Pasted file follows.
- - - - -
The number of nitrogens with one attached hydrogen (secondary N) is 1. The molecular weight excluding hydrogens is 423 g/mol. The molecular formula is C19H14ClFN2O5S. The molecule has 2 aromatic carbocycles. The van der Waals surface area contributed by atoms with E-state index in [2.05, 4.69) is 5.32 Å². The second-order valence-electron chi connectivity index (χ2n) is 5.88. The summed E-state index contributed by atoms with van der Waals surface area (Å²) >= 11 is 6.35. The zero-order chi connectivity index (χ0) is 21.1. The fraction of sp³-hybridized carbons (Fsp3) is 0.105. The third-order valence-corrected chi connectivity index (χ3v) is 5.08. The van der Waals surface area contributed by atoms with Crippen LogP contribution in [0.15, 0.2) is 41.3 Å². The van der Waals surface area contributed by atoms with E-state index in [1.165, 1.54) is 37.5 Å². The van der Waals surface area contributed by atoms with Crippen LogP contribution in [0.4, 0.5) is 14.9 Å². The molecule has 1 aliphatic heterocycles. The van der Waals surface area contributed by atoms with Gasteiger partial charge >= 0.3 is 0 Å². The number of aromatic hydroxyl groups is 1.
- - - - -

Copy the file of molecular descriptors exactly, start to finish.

The number of nitrogens with one attached hydrogen (secondary N) is 1. The molecular weight excluding hydrogens is 423 g/mol. The molecular formula is C19H14ClFN2O5S. The molecule has 2 aromatic carbocycles. The van der Waals surface area contributed by atoms with E-state index in [2.05, 4.69) is 5.32 Å². The second-order valence-electron chi connectivity index (χ2n) is 5.88. The summed E-state index contributed by atoms with van der Waals surface area (Å²) >= 11 is 6.35. The zero-order chi connectivity index (χ0) is 21.1. The fraction of sp³-hybridized carbons (Fsp3) is 0.105. The third-order valence-corrected chi connectivity index (χ3v) is 5.08. The van der Waals surface area contributed by atoms with Crippen LogP contribution in [0.15, 0.2) is 41.3 Å². The van der Waals surface area contributed by atoms with E-state index in [1.165, 1.54) is 37.5 Å². The van der Waals surface area contributed by atoms with Crippen LogP contribution in [0.4, 0.5) is 14.9 Å². The molecule has 1 aliphatic heterocycles. The van der Waals surface area contributed by atoms with Gasteiger partial charge >= 0.3 is 0 Å². The number of aromatic hydroxyl groups is 1.